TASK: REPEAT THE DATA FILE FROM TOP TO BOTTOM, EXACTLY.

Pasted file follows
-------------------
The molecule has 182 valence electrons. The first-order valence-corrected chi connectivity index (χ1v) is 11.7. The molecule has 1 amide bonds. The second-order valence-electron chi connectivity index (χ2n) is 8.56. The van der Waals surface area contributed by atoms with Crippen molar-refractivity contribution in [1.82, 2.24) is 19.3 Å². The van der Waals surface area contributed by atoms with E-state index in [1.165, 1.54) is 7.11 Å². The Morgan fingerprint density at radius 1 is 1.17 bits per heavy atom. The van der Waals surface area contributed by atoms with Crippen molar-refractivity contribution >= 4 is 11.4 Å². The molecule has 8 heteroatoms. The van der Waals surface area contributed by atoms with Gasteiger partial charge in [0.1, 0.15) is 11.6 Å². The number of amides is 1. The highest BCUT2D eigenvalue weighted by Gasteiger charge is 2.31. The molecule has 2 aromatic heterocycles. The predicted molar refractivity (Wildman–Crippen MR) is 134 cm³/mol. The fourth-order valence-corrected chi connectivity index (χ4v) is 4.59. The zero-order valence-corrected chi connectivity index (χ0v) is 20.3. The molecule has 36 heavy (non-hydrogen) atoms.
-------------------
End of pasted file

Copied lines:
The molecule has 182 valence electrons. The first-order valence-corrected chi connectivity index (χ1v) is 11.7. The molecule has 1 amide bonds. The second-order valence-electron chi connectivity index (χ2n) is 8.56. The van der Waals surface area contributed by atoms with Crippen molar-refractivity contribution in [1.82, 2.24) is 19.3 Å². The van der Waals surface area contributed by atoms with E-state index in [1.165, 1.54) is 7.11 Å². The Morgan fingerprint density at radius 1 is 1.17 bits per heavy atom. The van der Waals surface area contributed by atoms with Crippen molar-refractivity contribution >= 4 is 11.4 Å². The molecule has 8 heteroatoms. The van der Waals surface area contributed by atoms with Gasteiger partial charge in [0.1, 0.15) is 11.6 Å². The number of amides is 1. The highest BCUT2D eigenvalue weighted by Gasteiger charge is 2.31. The molecule has 2 aromatic heterocycles. The predicted molar refractivity (Wildman–Crippen MR) is 134 cm³/mol. The fourth-order valence-corrected chi connectivity index (χ4v) is 4.59. The zero-order valence-corrected chi connectivity index (χ0v) is 20.3. The molecule has 36 heavy (non-hydrogen) atoms.